By Mark Huffman
April 21, 2010
In the rush to pass health care legislation this year, Congress created at least one provision that even the law's backers say needs to be changed.
Sen. Dianne Feinstein (D-CA) has authored a bill that she says would close an "enormous loophole" in the new federal law. As written, she says the law would allow health insurance providers to rapidly raise rates on health benefit policies that Americans will soon be required to buy.
The Feinstein bill calls for the National Association of Insurance Commissioners ("NAIC") to write key definitions of what constitutes an "unreasonable" rate increase and to assess the value of current state regulations. Amendments are needed to assert that HHS has the sole authority to determine the definitions that will make or break the law. The bill must also assure that direct federal regulation is used only as a fallback when states fail to develop adequate regulation and review of health insurance rates.
However, Consumer Watchdog, a California-based consumer group, says the health care law "fix" doesn't go far enough. In fact, the group says the bill as written the bill would give too much power to the insurance industry over defining "unreasonable" rates that could be blocked.
"Senator Feinstein should be commended for proposing legislation to close a gaping loophole in the federal health reform law," said Jerry Flanagan of Consumer Watchdog." As written, nothing in the health reform law prevents insurers from dramatically increasing rates in advance of the law's requirement that Americans must buy insurance policies or face tax fines."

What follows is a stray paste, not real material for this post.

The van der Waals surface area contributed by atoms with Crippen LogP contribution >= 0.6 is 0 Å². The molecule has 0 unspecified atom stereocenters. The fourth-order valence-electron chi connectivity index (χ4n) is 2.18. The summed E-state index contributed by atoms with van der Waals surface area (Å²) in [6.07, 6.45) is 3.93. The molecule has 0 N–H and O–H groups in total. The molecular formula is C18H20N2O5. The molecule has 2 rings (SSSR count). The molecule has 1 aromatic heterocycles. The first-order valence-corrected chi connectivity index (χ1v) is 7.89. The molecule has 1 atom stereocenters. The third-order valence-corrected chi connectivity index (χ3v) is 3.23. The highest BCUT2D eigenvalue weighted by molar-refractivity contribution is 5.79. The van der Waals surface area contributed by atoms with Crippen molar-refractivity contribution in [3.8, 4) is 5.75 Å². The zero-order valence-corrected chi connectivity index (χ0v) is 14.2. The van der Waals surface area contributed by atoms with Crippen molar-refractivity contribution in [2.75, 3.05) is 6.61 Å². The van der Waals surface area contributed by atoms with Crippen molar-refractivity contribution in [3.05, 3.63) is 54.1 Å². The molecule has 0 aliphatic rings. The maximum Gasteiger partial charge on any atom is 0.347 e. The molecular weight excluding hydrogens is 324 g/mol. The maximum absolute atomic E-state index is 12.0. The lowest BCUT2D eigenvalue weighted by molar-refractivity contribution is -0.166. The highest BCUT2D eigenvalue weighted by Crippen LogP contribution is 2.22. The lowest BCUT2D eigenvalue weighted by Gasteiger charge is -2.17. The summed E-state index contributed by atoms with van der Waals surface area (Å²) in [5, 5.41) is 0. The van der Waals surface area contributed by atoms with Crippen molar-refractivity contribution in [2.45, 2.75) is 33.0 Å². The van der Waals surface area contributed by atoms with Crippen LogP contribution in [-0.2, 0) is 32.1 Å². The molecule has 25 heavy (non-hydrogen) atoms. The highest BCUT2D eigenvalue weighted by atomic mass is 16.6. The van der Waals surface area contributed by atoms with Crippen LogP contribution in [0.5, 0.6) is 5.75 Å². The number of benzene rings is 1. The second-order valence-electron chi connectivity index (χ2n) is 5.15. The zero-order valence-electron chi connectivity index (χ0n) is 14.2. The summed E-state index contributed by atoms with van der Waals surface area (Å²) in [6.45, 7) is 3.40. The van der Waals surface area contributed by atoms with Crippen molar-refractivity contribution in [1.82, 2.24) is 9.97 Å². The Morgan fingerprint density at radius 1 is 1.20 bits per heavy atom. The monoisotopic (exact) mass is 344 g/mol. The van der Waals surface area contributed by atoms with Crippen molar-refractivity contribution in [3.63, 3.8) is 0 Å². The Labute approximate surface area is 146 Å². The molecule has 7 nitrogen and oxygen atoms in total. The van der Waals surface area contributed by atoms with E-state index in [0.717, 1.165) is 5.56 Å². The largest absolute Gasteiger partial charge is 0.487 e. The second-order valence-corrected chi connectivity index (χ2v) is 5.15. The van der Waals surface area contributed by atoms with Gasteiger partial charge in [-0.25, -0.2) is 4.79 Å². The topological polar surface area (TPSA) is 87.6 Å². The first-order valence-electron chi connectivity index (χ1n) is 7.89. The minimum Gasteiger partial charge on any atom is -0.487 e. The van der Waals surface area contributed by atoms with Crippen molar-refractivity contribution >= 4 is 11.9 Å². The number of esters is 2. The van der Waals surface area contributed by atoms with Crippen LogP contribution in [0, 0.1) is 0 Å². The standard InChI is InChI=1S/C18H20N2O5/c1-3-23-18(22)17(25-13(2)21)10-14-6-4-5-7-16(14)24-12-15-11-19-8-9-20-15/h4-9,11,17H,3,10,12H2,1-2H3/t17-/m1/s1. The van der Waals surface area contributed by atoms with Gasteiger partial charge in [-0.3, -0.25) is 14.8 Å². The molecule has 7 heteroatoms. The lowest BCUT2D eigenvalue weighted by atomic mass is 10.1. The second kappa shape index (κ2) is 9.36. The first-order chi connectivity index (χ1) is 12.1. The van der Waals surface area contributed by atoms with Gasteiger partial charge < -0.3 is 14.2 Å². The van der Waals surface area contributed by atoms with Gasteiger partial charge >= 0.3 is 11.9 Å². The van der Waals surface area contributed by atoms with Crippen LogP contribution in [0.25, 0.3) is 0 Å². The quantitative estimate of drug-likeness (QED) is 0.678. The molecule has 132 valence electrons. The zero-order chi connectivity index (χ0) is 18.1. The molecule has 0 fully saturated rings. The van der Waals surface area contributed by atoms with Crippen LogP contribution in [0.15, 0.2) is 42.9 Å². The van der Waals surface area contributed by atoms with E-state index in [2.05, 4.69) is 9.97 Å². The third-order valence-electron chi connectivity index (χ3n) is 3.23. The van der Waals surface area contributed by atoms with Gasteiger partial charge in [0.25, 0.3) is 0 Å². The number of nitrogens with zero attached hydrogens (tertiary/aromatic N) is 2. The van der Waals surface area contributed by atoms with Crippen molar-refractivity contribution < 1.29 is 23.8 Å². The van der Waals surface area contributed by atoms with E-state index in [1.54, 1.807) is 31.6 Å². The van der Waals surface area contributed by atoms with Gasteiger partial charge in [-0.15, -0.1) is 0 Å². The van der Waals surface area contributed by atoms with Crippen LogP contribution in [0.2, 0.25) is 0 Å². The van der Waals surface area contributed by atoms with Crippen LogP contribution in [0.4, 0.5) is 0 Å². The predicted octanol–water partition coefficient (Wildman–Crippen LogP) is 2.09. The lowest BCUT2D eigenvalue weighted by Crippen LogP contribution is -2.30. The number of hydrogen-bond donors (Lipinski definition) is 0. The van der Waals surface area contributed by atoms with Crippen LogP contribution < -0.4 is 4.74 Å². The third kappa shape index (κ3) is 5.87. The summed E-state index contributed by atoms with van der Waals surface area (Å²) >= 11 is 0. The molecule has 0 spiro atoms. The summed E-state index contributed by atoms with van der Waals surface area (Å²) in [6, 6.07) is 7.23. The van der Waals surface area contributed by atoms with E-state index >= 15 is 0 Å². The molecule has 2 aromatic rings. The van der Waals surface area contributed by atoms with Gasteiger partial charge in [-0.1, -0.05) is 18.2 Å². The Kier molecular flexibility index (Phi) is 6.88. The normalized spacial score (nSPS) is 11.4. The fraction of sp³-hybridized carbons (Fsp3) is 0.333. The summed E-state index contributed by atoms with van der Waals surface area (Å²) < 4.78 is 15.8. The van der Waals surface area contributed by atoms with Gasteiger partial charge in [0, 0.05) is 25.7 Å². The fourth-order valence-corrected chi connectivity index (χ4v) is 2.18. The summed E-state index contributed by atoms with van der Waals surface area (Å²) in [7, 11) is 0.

History repeating itself?
Consumers, in fact, witnessed a similar occurrence last year when Congress passed credit card reforms in May, but didn't implement the new law until this past February. Credit Card companies spent the intervening seven months raising rates and implementing other soon-to-be prohibited activities.
Consumer Watchdog sees problems by designating NAIC as the official referee when it comes to insurance rates.
"NAIC is a private organization that is not subject to the transparency and public participation rules of a government body, is funded in large part by the insurance industry, and NAIC members enjoy a 'revolving door' of job opportunities in the industry thanks to the organization's close ties to insurance companies," Flanagan said. "The insurance industry's dominance of the NAIC will allow it to game the regulatory system through complicit regulators and undefined standards that industry actuaries are expert in manipulating."
Senate Health, Education, Labor, and Pensions (HELP) Committee Chair Tom Harkin (D-IA) called the lack of state "prior approval" of rate increases a "gaping hole" in health care reform. Under a "prior approval" system, insurance companies must receive approval from state regulators for rate increases before they go into effect.
Consumer Watchdog says the Feinstein Bill would establish a federal rate authority to review rates and take corrective action, including blocking rates or requiring rebates, only in states that do not have the authority or capability of doing so on their own. A better approach, it says, would be frontline state regulation of health insurance rate increases with strong federal fallback if states fail to act just as envisioned by the legislation.